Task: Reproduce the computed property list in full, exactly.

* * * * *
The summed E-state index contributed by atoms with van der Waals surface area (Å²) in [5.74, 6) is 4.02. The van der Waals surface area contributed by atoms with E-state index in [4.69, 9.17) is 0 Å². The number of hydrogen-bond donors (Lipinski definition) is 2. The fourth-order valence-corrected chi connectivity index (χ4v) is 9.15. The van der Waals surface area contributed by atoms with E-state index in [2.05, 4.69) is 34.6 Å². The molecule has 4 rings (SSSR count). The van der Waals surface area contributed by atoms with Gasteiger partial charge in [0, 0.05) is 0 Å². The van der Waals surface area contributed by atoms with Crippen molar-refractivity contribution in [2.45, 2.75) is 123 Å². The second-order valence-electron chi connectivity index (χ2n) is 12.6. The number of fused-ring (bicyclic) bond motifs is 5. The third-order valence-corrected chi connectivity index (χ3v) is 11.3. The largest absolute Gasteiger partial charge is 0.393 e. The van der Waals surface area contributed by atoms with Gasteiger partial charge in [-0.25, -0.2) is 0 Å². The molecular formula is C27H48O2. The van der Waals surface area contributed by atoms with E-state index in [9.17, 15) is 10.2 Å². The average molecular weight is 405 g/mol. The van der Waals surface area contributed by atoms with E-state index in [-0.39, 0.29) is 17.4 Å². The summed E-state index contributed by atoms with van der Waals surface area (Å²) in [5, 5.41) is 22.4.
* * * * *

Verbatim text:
The summed E-state index contributed by atoms with van der Waals surface area (Å²) in [5.74, 6) is 4.02. The van der Waals surface area contributed by atoms with E-state index in [4.69, 9.17) is 0 Å². The number of hydrogen-bond donors (Lipinski definition) is 2. The fourth-order valence-corrected chi connectivity index (χ4v) is 9.15. The van der Waals surface area contributed by atoms with E-state index in [2.05, 4.69) is 34.6 Å². The molecule has 4 rings (SSSR count). The van der Waals surface area contributed by atoms with Gasteiger partial charge in [0, 0.05) is 0 Å². The van der Waals surface area contributed by atoms with Crippen molar-refractivity contribution in [2.45, 2.75) is 123 Å². The second-order valence-electron chi connectivity index (χ2n) is 12.6. The number of fused-ring (bicyclic) bond motifs is 5. The third-order valence-corrected chi connectivity index (χ3v) is 11.3. The largest absolute Gasteiger partial charge is 0.393 e. The van der Waals surface area contributed by atoms with Gasteiger partial charge in [-0.25, -0.2) is 0 Å². The molecular formula is C27H48O2. The van der Waals surface area contributed by atoms with E-state index in [9.17, 15) is 10.2 Å². The average molecular weight is 405 g/mol. The van der Waals surface area contributed by atoms with E-state index in [-0.39, 0.29) is 17.4 Å². The summed E-state index contributed by atoms with van der Waals surface area (Å²) in [5, 5.41) is 22.4.